Luke Russert's cell phone would ring just about every morning. His father Tim was on the other line, ready to discuss anything and everything. Politics, not surprisingly, was a main topic for the host of NBC's "Meet the Press" and his 23-year-old son.
Tim Russert died in June, in the middle of a presidential election that has captivated America like few others. There is no doubt in Luke's mind, though, what his father would have most liked to talk about this fall.
"The 5-1 Buffalo Bills," Luke laughed. "He absolutely loved the Buffalo Bills."
Tim Russert, forever a Buffalo guy, sure would have loved this, then.
If you thought the odds were long that Barack Obama would lead in the polls, or John McCain would win the Republican nomination and continue to charge forward, or that the whirlwind that is Sarah Palin would've emerged at all … well, how about them Bills?
One winning season this decade, a no-name quarterback, a journeyman coach and guess who's looking down at the New England Patriots in the standings?
It's the kind of success that would've made Russert, arguably the most trusted and even-handed journalist in Washington, go straight partisan at the end of Sunday morning's "Meet the Press" and make one of his famous soliloquies about his team.
No matter how serious the topic just discussed or how powerful a world leader he had just interrogated, he never was afraid to smile for the camera and shamelessly note how America would be a better place if the Bills would just win that afternoon.
His guest routinely would be left in a puddle from the cross-examination as Russert gleefully signed off with "Go Bills!"
Each fall "Meet the Press" became a Bills pregame show. He even took it on the road for Super Bowls, causing guests to fly to a far-off stadium for an outdoor interview.
A chapter in his New York Times bestselling book "Big Russ and Me" was called "The Bills" with the subtitle "Wide Right," a term that was akin to profanity to Russert.
In 1994, before Buffalo made its fourth consecutive Super Bowl appearance, he offered a deal to the viewers saying if they rooted for the Bills and the Bills won, he wouldn't mention the team on the air for one year.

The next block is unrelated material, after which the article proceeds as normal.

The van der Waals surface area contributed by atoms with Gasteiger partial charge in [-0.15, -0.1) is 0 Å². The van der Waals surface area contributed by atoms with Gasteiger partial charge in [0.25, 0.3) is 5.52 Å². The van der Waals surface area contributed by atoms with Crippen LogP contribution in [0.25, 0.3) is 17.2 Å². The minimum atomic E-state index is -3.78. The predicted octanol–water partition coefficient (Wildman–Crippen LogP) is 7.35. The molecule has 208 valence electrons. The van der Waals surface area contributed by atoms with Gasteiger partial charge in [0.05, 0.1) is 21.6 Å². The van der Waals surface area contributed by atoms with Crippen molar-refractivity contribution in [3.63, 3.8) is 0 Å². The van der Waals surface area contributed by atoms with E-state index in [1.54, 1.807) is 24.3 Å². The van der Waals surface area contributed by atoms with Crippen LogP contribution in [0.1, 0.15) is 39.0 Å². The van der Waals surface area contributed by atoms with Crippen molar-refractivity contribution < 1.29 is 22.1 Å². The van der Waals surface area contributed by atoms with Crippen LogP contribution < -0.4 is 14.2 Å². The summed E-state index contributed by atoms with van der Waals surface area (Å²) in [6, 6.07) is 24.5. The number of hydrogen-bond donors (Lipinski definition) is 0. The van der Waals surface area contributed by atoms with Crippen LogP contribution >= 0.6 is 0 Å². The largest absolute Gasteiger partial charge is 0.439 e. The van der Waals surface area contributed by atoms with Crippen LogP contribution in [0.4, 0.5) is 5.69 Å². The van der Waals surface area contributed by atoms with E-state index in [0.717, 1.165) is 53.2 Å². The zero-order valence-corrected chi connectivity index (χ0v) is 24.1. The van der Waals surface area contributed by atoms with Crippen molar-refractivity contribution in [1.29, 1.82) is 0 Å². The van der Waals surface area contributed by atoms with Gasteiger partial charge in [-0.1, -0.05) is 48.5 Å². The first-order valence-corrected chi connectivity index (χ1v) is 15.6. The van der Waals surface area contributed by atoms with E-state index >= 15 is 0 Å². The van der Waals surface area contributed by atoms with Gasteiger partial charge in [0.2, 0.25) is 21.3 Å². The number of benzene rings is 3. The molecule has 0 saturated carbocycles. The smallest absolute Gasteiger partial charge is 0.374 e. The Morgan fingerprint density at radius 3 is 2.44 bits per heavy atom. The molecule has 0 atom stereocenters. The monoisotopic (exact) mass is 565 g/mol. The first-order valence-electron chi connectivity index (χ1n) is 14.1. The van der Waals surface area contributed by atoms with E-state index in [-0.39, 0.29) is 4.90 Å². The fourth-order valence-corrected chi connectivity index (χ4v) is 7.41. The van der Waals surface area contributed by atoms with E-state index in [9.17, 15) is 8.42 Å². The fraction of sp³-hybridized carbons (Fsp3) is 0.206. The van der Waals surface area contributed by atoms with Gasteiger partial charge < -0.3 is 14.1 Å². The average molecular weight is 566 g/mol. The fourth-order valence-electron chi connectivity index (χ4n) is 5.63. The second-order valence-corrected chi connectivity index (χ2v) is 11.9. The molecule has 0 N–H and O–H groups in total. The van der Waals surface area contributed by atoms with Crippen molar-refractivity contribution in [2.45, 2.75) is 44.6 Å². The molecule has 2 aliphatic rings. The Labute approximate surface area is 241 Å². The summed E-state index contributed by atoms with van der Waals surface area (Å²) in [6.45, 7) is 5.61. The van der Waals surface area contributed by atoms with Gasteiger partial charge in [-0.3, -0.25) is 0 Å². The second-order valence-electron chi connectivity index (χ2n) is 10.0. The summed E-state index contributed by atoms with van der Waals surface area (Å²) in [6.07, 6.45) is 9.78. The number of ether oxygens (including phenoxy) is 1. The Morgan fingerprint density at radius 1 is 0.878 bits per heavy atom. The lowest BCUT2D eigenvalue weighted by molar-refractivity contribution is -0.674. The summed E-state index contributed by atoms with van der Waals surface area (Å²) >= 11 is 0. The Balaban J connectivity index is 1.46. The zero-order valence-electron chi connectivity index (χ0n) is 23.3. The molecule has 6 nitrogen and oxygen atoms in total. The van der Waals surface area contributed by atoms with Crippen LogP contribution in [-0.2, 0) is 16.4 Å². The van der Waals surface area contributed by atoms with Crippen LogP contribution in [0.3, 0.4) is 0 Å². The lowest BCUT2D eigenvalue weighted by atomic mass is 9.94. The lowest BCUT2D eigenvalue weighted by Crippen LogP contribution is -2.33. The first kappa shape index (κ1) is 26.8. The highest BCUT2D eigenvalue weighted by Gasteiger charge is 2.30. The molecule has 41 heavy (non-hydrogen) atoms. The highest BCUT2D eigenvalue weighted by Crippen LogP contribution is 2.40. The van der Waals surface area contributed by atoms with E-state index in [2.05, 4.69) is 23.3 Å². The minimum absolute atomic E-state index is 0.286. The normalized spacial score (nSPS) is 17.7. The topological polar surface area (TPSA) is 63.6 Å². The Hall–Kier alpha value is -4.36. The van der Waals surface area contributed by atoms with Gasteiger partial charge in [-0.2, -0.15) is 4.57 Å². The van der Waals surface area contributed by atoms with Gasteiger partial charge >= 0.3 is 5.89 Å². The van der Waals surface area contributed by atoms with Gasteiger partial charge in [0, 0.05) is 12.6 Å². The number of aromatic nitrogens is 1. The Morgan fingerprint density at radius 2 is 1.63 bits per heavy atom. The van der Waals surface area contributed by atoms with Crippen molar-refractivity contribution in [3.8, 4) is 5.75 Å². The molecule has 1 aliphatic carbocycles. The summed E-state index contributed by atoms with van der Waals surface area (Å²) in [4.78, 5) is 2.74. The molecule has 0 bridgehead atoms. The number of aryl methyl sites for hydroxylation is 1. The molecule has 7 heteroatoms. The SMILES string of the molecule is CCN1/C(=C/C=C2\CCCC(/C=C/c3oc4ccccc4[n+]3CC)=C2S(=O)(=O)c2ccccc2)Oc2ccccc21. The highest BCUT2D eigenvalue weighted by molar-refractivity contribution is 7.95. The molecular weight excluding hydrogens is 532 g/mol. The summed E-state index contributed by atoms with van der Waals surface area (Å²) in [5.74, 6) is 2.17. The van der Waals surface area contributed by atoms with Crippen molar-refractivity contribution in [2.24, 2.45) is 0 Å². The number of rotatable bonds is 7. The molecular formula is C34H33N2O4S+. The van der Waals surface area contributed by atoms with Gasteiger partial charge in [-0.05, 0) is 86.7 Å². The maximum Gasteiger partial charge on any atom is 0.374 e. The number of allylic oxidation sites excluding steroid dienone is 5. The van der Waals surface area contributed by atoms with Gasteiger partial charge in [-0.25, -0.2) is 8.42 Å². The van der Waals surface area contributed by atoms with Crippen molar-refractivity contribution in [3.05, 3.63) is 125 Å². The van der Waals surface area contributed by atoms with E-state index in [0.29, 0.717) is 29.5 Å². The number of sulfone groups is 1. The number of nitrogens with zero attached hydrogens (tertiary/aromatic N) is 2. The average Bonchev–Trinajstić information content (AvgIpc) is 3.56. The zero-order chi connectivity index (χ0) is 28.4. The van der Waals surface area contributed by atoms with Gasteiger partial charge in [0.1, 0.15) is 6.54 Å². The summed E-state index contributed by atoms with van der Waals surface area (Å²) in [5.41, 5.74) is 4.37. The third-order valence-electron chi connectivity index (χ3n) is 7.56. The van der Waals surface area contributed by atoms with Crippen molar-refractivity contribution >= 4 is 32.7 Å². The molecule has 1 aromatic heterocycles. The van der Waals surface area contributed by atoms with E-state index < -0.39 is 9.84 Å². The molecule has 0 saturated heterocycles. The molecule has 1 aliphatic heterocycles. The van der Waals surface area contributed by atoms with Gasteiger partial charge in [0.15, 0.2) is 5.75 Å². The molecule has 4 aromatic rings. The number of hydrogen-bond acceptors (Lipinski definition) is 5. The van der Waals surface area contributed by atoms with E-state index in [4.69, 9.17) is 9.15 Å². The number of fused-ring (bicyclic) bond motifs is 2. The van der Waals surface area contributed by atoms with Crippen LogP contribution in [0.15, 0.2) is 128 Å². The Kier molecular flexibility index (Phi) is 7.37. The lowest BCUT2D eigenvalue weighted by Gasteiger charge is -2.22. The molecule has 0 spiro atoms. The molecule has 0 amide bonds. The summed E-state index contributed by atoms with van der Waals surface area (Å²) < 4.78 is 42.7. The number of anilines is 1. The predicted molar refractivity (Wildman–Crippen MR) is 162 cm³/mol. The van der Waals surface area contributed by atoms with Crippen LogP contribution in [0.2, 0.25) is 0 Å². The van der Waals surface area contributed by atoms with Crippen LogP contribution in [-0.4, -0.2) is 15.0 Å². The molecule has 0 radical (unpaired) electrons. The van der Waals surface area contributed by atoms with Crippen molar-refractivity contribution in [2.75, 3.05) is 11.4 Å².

Then he and his father, Big Russ, prayed for a victory, right on NBC.
Buffalo, of course, lost. Russert's fandom never wavered, though. After he passed away, the highway outside the team's Ralph Wilson Stadium was named after him.
Luke says he now finds himself in airports and grocery stores and has people walk by and offer a "Go Bills!" as a nod to his father. It's brought up as often as "Meet the Press."
"He wasn't just a fan who would watch when things were going good," said Luke, who grew up in Washington but couldn't help but follow his dad's pull toward the Bills.
That included last season, when the Bills made a rare appearance on "Monday Night Football," only to blow a sure victory to the Cowboys. After Dallas kicked the winning field goal on the final play, Luke called his dad.
The unshakable newsman was shaken.
"He was just sitting there going, 'Oh, God. Oh, God. Oh, God.' "
It says much about untrustworthy Washington politicians and opportunistic celebrities that Russert gained so much credibility by doing something a majority of Americans do naturally – root for a football team.
It's an era, though, where candidates switch hats based on voting patterns – or even pull for both teams – and Hollywood types magically show up in the stands of winning cities. Nothing seems real with that crowd.
Russert was what he was. You always knew what you were getting.
It's a trait that carried over professionally and is why people of all political persuasions wish he were around to make sense of these turbulent and confused times. He was the true "no spin zone" interviewer, grilling anyone who dared take a seat across from him. He dominated the ratings for years, of course.
Like any child who has lost a parent, Luke misses those phone calls most of all. He wishes he could have just one more, whether it was to discuss Obama or McCain or Trent Edwards' incredible second-half quarterback rating.
"He said, before he passed, this was the most interesting election of his lifetime," said Luke, who works as a correspondent for NBC and hosts a sports talk show on XM/Sirius with James Carville each Friday at 1 p.m. ET.
"He would've loved to have covered this election, all its intricacies, its twists and turns."
The one interview he would've been relentless in his pursuit? The elusive Gov. Palin.
"He would have really enjoyed interviewing her," Luke said. "Who knows if he would have scored it?"
We'll never know. Although it stands to reason that if he did, no matter how intense the back and forth would've been, he'd have ended the show with a cheer for his suddenly successful-again football team.
"A lot of people come up to me and say the Bills have a special 12th man, an angel helping them out," Luke said. "I sort of grin and say, 'Well, I guess he took a day off (in the loss to) Arizona.'
"He was probably working on the heaven 'Meet the Press' edition."
Sure, presuming politicians are allowed into heaven.